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Ethical Empowerment: Virtue Beyond the Paradigms Paperback – November 20, 2014
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Ethical Empowerment by Arthur D. Schwartz is an interesting book on the philosophy and sociology of ethics which explores a range of themes...Schwartz is robust in his exploration of philosophical ideas and terms. There is a natural momentum to the narrative and I admire his probing and candid approach to dealing with the ideas of famous philosophers. (Nandita Keshavan for Readers' Favorite)
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Arthur D. Schartz's "Ethical Empowerment: Virtue Beyond the Paradigms" is exceptionally well written, reasoned, organized and presented, making it an impressive and highly recommended addition to academic library Philosophical Studies reference collections. For personal reading lists it should be noted that "Ethical Empowerment: Virtue Beyond the Paradigms" is also available in a Kindle edition. (James A. Cox, Editor-in-Chief, Midwest Book Review, The Philosophy Shelf)
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As you continue reading you will be taken down many roads concerning ethics. The Author gives you examples of situations concerning ethics, and draws upon you to face exactly what you would do, or what has been done in certain situations, challenging you to take a side pushing you further into being comfortable with your decision, or facing that perhaps your decision was wrong, and why it may be. He doesn't tell you if a decision was wrong or right, he just presents the action and that stirs your mind to think and decide.
This book is a challenge to your mind, and your very Spirit. It will open you up to truly taking the time to think of where you stand in so many areas and why you sway a certain way concerning ethics in different areas of life. Would this read make you uncomfortable by the challenge before you? Or - Will his words open your mind to more questions, or settle you as never before. Only you can answer that question. Interesting read, that truly did make me think.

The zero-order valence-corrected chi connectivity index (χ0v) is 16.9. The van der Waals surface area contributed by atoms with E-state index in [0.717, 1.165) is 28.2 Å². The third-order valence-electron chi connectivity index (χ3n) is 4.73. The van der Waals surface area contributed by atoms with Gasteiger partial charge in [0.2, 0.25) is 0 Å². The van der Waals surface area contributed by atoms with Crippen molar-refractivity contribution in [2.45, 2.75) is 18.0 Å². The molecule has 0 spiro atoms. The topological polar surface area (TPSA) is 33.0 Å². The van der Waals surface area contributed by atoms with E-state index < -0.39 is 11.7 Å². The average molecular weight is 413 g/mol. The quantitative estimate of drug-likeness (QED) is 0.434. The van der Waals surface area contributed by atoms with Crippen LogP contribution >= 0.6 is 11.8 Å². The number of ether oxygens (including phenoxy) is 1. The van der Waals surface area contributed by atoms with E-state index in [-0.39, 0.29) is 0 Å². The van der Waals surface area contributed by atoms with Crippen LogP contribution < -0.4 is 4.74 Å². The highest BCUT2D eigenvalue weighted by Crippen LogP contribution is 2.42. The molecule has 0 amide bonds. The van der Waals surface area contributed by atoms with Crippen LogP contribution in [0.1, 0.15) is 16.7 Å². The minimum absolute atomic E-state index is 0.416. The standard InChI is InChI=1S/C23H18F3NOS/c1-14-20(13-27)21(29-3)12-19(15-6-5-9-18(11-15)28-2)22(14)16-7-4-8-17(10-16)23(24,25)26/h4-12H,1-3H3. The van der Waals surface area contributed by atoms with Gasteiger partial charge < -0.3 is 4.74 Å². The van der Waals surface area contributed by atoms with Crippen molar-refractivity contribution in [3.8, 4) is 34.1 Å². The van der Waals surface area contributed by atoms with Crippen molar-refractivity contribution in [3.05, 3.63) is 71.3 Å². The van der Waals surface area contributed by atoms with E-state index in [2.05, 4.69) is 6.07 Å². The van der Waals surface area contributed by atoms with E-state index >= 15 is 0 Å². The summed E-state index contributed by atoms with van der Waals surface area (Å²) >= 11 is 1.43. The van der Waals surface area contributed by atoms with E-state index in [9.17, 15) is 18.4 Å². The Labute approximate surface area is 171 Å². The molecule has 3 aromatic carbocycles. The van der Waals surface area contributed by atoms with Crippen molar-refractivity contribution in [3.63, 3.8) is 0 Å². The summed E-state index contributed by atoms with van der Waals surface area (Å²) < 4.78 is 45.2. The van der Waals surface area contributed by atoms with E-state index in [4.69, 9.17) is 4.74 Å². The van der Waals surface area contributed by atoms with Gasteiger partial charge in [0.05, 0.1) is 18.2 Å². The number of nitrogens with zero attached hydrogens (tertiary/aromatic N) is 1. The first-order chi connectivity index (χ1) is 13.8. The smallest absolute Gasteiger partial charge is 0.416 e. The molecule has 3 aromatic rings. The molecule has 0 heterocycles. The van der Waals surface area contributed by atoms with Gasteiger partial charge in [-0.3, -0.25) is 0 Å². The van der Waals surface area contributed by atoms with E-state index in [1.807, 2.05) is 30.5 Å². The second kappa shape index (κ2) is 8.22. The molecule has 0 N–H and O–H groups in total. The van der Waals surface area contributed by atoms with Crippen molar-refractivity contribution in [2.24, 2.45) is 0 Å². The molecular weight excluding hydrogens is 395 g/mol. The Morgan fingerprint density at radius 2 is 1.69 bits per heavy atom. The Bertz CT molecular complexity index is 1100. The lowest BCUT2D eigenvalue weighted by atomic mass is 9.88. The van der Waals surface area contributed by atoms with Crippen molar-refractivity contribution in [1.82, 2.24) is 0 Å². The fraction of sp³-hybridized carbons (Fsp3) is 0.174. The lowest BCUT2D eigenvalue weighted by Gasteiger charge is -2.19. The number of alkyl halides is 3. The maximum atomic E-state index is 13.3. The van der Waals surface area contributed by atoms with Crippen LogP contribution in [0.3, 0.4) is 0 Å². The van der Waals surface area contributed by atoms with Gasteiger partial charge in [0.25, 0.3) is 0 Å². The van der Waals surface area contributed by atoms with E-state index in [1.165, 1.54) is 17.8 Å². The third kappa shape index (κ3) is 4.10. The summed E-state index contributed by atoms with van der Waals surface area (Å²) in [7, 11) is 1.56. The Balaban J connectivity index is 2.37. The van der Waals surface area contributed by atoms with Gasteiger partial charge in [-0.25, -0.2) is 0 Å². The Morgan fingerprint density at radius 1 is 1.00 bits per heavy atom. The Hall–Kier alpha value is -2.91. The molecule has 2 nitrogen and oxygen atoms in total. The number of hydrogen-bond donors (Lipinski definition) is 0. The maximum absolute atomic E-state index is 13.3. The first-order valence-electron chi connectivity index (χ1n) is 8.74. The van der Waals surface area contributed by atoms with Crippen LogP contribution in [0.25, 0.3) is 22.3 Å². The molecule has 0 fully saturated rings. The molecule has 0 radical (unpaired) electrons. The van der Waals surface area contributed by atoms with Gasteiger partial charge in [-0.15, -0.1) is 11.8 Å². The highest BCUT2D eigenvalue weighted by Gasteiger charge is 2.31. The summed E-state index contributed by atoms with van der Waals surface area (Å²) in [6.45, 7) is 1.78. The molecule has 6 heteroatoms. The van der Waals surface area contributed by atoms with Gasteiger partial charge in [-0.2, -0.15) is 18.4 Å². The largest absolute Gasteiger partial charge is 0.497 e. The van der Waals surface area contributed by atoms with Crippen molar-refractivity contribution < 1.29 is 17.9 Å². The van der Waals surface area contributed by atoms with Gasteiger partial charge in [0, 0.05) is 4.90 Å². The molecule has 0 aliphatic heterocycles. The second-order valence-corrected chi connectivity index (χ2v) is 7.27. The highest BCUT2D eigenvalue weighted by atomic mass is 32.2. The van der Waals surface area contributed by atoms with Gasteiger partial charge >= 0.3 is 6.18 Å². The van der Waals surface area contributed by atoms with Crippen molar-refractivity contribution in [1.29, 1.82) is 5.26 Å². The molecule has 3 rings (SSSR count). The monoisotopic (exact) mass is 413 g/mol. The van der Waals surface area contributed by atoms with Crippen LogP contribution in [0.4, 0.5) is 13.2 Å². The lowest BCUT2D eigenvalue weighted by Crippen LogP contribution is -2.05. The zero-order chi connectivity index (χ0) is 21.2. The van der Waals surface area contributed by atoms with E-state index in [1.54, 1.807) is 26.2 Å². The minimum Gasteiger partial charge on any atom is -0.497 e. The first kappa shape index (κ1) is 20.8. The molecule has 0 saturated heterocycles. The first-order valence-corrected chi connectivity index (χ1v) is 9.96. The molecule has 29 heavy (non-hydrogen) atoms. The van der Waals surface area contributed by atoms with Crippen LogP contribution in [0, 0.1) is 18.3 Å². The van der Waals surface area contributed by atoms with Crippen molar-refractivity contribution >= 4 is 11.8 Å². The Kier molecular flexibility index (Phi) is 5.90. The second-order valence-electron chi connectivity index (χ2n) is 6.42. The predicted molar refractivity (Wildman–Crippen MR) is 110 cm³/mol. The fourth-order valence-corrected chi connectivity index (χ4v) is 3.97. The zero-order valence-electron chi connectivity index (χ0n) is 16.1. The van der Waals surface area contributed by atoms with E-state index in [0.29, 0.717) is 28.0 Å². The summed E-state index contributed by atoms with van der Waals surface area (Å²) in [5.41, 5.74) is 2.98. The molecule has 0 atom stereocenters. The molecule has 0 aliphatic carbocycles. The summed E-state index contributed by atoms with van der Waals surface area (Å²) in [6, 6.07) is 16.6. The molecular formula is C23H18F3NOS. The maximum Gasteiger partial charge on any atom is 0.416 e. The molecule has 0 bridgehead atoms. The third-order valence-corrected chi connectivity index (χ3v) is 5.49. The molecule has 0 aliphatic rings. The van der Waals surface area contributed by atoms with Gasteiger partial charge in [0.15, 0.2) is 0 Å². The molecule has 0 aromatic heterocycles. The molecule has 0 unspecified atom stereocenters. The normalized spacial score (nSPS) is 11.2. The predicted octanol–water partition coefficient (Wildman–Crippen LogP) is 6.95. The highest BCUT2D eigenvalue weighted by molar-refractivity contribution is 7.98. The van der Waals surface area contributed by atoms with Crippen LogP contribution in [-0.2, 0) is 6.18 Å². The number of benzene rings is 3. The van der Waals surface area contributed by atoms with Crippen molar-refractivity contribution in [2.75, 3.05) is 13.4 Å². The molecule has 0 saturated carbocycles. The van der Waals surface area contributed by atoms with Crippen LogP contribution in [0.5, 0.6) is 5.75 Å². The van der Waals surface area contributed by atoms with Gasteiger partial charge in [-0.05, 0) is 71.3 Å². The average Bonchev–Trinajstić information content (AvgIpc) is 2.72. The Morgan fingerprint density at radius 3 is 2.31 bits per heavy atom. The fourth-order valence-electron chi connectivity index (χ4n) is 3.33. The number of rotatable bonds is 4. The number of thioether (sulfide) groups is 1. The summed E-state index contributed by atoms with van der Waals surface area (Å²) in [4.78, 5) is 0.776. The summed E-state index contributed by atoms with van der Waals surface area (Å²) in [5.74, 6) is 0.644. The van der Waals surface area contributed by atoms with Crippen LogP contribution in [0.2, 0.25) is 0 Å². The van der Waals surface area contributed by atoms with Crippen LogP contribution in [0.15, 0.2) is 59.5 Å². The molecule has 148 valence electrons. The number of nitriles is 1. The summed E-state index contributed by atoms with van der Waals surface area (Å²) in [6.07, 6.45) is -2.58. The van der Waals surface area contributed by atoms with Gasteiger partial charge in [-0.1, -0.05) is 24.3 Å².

For those less acquainted with philosophy, the third section is an easier read as Schwartz applies a more relaxed style of writing in discussing the erroneous nature of today’s social, political, fiscal, scientific and economic structures. In true philosophy style he encourages the reader to think outside the square by offering alternative models. Living in an egalitarian country (New Zealand) I concur with the ideals of free health and education, an adequate safety net to cover the needs of those at the bottom of the heap and a fairer distribution of wealth. A health system where one has to pay is oxymoronic, especially if one arrives in a hospital’s accident and emergency room only to be turned away because one hasn’t got their wallet on them. Utilitarianism has limitations. There needs to be discrimination and inequity to serve as an incentive for and reflection of ones contribution to society. Partly for this reason I would side with the libertarian approach to individual ownership of land, but for greater equality favour a progressive tax system. I strongly differ with Schwartz here because he proposes a radical overall of the tax system—a rejection of all taxes—that is replaced with public ownership of land and real estate.
The fourth section ‘Power and Humility, expands on the author’s model for a better world and religious harmony. It takes us back to biblical times and Abraham and Isaac. Schwartz is puzzled by the concept that a loving God could order the sacrifice of Isaac, and he later states that we should not have faith in theology. In my view, in order to understand God requires faith in theology—a discipline that over the centuries has involved in-depth research and analysis. The Abraham-Isaac situation is just one of those parallels found to run between the old and new testaments and from a Christian perspective this conundrum is answered in John 3:16, but the author's conception of ethical empowerment takes him in a different direction.
In summing up, this is an excellently written and interesting book on philosophy. Schwartz accurately identifies many of today’s problems and offers plausible solutions. The book sets out to question existing systems and dogma and is a book I can well recommend. In a world that includes psychopaths, narcissists and self-centred individuals who care little about ensuring that food and other basic needs are met for everyone, Utopian visions need to be balanced with practical and realistic solutions. The practicality of some of Schwartz's proposals remain an open question, but the fact that he raises difficult questions and explores unorthodox solutions makes this book well worth reading.